of government which they have never
been able to pass in their own com
Why have not these alleged leaders
of public opinion in Indiana and
Ohio first cleaned np their own states
and placed "Their own houses In or
Why are these \m speakers plead*
lng for state-wide prohibition in
South Carolina, while their own state?
enjoy the Democratic privilege of
received a wire to como home und
help- with the matter. After unend
ing to my business I came on horne
and went to Columbia before the con
stitutional convention in order to try
to ?et Ute new county added. The late
George Tillman and Senator Tillman
were members of the convention and
I put the proposition up to them. They
stated that they had already mad;
Greenwood ?nd another county and
that tiley wore not going to allow any
more. Tliey told us, however, that we
would be able to get It under the new
constitutional amendment, but we
I In those days the operatives of the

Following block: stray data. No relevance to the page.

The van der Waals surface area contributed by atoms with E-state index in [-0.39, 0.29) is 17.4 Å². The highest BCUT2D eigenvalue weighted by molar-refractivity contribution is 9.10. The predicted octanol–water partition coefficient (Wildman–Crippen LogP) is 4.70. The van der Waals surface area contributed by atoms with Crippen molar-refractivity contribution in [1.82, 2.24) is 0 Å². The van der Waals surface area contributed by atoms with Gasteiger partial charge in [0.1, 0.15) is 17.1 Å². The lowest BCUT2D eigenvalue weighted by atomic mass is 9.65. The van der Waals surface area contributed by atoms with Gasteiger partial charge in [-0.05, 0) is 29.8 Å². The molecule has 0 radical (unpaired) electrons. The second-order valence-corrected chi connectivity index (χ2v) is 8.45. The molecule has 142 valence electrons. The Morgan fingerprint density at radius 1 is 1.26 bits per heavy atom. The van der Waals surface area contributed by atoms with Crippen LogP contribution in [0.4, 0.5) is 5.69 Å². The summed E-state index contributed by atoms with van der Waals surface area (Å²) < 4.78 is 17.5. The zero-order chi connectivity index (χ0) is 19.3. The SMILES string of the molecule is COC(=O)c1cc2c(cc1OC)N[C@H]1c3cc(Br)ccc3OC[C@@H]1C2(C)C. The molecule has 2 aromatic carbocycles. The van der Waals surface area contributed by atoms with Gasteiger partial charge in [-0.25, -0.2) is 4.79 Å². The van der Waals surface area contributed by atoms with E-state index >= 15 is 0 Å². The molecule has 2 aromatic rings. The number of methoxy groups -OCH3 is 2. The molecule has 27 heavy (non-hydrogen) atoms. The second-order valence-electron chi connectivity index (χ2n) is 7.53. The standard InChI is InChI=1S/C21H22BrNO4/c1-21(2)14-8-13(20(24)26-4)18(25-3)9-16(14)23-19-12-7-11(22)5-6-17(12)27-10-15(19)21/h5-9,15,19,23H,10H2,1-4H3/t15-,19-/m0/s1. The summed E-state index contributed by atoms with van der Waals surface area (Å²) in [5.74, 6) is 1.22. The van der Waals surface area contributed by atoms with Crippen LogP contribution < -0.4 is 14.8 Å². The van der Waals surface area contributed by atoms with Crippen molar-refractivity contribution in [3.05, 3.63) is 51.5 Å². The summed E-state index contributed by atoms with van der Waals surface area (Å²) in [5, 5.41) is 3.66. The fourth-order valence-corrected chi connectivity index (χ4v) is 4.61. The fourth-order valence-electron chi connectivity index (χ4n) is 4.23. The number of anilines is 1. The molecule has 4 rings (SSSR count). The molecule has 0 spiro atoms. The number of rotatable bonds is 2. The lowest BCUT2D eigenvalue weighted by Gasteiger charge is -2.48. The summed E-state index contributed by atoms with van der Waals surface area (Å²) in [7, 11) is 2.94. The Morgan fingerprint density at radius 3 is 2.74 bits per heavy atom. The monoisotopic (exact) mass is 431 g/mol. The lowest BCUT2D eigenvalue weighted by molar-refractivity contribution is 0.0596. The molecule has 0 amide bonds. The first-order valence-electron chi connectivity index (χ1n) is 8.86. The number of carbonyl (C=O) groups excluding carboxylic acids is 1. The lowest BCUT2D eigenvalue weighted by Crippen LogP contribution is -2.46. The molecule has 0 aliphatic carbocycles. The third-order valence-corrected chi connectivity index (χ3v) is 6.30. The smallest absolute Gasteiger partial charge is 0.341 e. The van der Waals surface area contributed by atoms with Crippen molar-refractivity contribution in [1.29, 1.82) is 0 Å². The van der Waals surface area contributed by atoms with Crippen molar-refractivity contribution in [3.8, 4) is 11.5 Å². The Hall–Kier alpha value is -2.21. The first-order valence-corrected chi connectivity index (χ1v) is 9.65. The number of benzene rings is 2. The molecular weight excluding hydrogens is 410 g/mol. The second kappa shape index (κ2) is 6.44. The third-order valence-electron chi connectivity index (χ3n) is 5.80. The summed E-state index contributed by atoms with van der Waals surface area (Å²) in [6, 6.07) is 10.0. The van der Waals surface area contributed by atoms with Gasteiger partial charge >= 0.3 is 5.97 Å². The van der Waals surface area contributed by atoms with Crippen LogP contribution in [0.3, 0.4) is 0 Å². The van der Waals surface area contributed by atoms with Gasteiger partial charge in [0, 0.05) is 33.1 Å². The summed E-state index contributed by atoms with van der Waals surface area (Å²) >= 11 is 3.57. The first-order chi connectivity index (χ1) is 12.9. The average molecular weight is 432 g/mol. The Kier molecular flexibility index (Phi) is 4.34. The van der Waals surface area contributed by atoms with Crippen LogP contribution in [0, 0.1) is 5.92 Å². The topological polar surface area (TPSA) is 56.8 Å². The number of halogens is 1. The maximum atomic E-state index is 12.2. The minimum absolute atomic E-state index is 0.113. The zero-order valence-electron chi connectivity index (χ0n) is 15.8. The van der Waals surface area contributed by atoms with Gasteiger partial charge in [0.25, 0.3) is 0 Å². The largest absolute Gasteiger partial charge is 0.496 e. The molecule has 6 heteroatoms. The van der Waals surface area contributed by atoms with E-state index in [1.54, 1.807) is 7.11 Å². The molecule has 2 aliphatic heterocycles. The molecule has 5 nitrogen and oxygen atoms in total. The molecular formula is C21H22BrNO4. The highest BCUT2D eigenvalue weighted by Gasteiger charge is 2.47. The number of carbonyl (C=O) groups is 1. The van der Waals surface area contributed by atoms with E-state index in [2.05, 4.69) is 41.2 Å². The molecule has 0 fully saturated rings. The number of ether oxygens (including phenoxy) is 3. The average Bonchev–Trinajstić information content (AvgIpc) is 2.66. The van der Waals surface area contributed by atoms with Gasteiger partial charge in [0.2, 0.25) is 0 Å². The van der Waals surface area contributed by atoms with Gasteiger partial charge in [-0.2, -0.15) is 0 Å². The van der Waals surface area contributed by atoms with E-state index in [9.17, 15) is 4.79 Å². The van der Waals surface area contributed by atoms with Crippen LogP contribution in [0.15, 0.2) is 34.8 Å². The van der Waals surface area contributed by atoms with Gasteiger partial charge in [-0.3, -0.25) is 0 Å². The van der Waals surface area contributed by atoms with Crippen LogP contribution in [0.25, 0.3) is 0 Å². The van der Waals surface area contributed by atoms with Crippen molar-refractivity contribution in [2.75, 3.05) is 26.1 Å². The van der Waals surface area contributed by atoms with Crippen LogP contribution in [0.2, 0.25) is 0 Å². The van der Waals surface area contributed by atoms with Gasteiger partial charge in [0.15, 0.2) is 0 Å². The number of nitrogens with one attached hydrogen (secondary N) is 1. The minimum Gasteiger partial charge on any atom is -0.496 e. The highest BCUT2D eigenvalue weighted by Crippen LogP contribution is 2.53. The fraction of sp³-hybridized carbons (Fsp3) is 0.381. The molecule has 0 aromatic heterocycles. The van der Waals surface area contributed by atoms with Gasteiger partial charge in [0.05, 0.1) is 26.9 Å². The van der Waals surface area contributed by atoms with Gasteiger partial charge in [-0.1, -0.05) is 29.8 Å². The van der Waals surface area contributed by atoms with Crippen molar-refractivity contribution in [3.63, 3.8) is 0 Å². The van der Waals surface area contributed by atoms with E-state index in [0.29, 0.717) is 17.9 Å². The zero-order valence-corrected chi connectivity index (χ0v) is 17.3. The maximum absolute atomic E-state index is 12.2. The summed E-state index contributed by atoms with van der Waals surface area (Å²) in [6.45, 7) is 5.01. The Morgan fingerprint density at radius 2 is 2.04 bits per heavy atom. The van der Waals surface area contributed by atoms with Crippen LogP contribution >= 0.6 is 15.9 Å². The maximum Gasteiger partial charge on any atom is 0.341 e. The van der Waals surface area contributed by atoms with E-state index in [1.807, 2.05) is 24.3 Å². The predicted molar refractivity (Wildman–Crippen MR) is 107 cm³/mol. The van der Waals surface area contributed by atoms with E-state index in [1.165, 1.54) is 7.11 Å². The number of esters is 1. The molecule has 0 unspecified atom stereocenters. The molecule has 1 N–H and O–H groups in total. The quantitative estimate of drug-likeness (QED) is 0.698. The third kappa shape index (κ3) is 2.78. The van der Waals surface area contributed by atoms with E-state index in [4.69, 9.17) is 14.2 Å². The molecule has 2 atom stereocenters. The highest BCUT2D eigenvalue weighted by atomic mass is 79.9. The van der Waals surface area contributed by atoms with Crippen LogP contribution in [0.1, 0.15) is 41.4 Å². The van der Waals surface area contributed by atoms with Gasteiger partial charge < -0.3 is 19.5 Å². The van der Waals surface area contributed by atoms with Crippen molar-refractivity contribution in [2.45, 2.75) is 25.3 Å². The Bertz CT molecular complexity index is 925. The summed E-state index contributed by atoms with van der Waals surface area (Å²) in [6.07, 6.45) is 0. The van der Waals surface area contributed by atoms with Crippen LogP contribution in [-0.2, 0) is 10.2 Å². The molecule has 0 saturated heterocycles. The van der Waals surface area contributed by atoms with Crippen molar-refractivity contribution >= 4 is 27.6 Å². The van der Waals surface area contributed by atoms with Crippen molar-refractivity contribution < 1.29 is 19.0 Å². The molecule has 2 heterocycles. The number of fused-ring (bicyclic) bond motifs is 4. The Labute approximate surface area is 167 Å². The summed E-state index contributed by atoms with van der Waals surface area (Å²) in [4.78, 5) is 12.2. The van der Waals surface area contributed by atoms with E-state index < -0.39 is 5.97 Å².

' mills generally voted os the presi
dents asked them to. and they being
opposed, tills had a great deal to do
with tho new county proposition 19
years ago. Mr. Sullivan stated that
personally he waa in favor of the new
county and thought that it would not
Mr. T. \V. Blakely of Aiken, former
ly a dispenser at the Aiken dispen
sary No. I, was an Interesting visitor
In Anderson yesterday. Mr. Hlakely
has boen in Aiken for a number of
years working in tho capacity of dis
penser and knows about as many men
in the county nnd has about as keen
a foresight Into the way elections will
turn out as any man down there. Mr.
Hla-kely was asked about tIto prohibi
tion election in Aiken county and he
slated that In bis opinion there would
be a largo majority for prohibition.
There has been considerable unrest In
dispensary matters in that county
during the past twelve montliB and
this will greatly aid the dry side.
Mr. Hlakely had not boen a visitor
In Anderson B?ace 190G, and he stated
that he was surprised at tho city's
rapid growth. He said that it looked
ns if it .vas one of the coming cities
of the upper section of the state.
Alonzo Cherry, a 14 yenr old negro
boy, was convicted In recorder's court
yesterday morning of stealing brass
from the city's engine. He was given
a fine of $"5 or ?10 days. Cleve Leslie,
another negro boy, is In jail awaiting
trail on the charge of stealing from
Barton's Lumber company.
For the past few months, since the
price of brass has Increased so much,
vandalizing bas been going on to a
great extent. It was almost a certain
ty that if a house was left unoccupied